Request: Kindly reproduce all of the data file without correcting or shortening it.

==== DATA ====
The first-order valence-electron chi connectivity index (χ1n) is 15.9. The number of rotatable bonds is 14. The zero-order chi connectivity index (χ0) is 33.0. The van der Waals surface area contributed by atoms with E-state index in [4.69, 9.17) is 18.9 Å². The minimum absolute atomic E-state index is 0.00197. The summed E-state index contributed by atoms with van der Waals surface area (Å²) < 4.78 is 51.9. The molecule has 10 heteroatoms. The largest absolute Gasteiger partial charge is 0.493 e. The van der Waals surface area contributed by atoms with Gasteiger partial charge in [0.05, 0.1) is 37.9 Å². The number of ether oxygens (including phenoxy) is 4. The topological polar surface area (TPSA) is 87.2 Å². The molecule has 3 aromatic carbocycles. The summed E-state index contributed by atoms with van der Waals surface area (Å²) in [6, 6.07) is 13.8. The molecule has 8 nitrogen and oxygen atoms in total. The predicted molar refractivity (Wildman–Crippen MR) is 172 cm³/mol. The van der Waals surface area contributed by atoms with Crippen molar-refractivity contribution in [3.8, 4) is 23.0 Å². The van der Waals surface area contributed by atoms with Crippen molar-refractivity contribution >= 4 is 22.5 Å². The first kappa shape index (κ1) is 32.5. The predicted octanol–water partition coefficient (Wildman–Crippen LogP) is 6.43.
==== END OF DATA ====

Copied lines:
The first-order valence-electron chi connectivity index (χ1n) is 15.9. The number of rotatable bonds is 14. The zero-order chi connectivity index (χ0) is 33.0. The van der Waals surface area contributed by atoms with E-state index in [4.69, 9.17) is 18.9 Å². The minimum absolute atomic E-state index is 0.00197. The summed E-state index contributed by atoms with van der Waals surface area (Å²) < 4.78 is 51.9. The molecule has 10 heteroatoms. The largest absolute Gasteiger partial charge is 0.493 e. The van der Waals surface area contributed by atoms with Gasteiger partial charge in [0.05, 0.1) is 37.9 Å². The number of ether oxygens (including phenoxy) is 4. The topological polar surface area (TPSA) is 87.2 Å². The molecule has 3 aromatic carbocycles. The summed E-state index contributed by atoms with van der Waals surface area (Å²) in [6, 6.07) is 13.8. The molecule has 8 nitrogen and oxygen atoms in total. The predicted molar refractivity (Wildman–Crippen MR) is 172 cm³/mol. The van der Waals surface area contributed by atoms with Crippen molar-refractivity contribution in [3.8, 4) is 23.0 Å². The van der Waals surface area contributed by atoms with Crippen molar-refractivity contribution >= 4 is 22.5 Å². The first kappa shape index (κ1) is 32.5. The predicted octanol–water partition coefficient (Wildman–Crippen LogP) is 6.43.